The other thing that got cut was that The Rivoli is currently up for sale. Last December they were offered 10 million quid for the place by property developers who would have, yes, flattened it and built a hideous new development of flats on the site. English Heritage swooped in within about 30 seconds and listed The Rivoli, meaning that no one can make major changes, or even minor ones without permission. At the time I thought thank God, good old English Heritage. I still think it would be a huge shame to lose the ballroom, as it's constantly in use not just as a location, but for ballroom dancing, functions and parties. But having spent a fair bit of time chatting to Bill and Jeannie, who are quite lovely and let me snoop around there and ask questions they've probably been asked a million times the other day, I can totally see the other side. They are both nearing 70, their health is failing and they now have a ballroom that will be very difficult to sell. They asked English Heritage for help to maintain the building a few years ago and EH didn't give them a penny. Bill and Jeannie have used the profits from running it to keep it in pristine condition with all the original features intact and cared for. So I kind of feel sorry for them. They are proper old school characters who've seen it all. I'd love someone to make a documentary about them and the Rivoli. I'm surprised someone hasn't already (have they??). I have actually never been there to dance, but I'm certainly going to now. We have plans involving swishy dresses and bouffant hair. We'll probably go to this. I wouldn't miss the chance for anything.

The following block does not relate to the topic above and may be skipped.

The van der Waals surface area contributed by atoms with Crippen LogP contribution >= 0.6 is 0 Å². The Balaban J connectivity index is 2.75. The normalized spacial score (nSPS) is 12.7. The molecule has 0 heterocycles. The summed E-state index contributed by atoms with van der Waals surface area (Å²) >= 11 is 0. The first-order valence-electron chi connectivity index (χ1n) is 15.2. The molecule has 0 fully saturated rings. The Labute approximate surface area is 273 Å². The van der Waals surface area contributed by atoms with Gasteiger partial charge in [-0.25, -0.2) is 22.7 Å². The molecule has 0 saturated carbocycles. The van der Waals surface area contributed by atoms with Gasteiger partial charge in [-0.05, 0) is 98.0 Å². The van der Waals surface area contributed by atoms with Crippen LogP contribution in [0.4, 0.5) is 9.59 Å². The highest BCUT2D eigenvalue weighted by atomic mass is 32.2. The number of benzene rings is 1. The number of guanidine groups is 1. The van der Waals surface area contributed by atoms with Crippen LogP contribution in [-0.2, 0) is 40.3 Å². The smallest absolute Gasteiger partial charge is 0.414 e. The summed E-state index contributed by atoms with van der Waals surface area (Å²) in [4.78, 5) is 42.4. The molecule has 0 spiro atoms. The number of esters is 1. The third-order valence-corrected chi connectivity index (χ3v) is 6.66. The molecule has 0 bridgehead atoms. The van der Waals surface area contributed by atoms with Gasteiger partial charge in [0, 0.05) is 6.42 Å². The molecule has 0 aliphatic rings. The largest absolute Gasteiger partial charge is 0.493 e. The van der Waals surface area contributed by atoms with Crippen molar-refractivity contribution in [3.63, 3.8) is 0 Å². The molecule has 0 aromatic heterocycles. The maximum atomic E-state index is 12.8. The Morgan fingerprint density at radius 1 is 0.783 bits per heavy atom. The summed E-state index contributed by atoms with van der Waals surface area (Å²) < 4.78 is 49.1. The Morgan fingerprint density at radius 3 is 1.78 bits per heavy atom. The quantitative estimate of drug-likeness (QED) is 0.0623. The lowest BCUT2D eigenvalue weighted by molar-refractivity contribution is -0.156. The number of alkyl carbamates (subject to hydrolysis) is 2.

{pic by me}

Monday, April 21, 2008


Pia's photos

Elisabeth's handsome asparagus vendor

These photos that someone linked to recently. (Can't seem to retrace my steps to find out who it was.)

Little tuggy things pull at my heart. Why not dangle a freshly baked croissant under my nose, then stamp it into the (wet, cold) ground. Hunh? IMEANWHYNOTJUSTDOTHAT?

Oh, but it's the old grass is greener syndrome to some extent. I kept seeing Sessùn mentioned on blogs all over the place. "Why can't I be in Paris so I can go and look at all their lovely stuff?" I whined.

Then, looking on their website I saw the Sessùn shop is in rue de Charonne. I realised I've been in the shop about ten times and have ended up not buying anything. So - the power of wanting what's out of reach. And the power of the internet since their site is gorgeous.

Sunday, April 20, 2008


I was really excited about Shine A Light. Marty Scorsese is my hero and I've always wanted to see The Stones live. What follows is an extract of a whispered conversation conducted about one hour into the film before we walked out.

Me: I'm really sorry, I thought it was a proper documentary, with interviews and behind the scenes stuff.
Usual Suspect: And instead it's a bunch of wrinkly rockers singing a load of songs I've never heard before.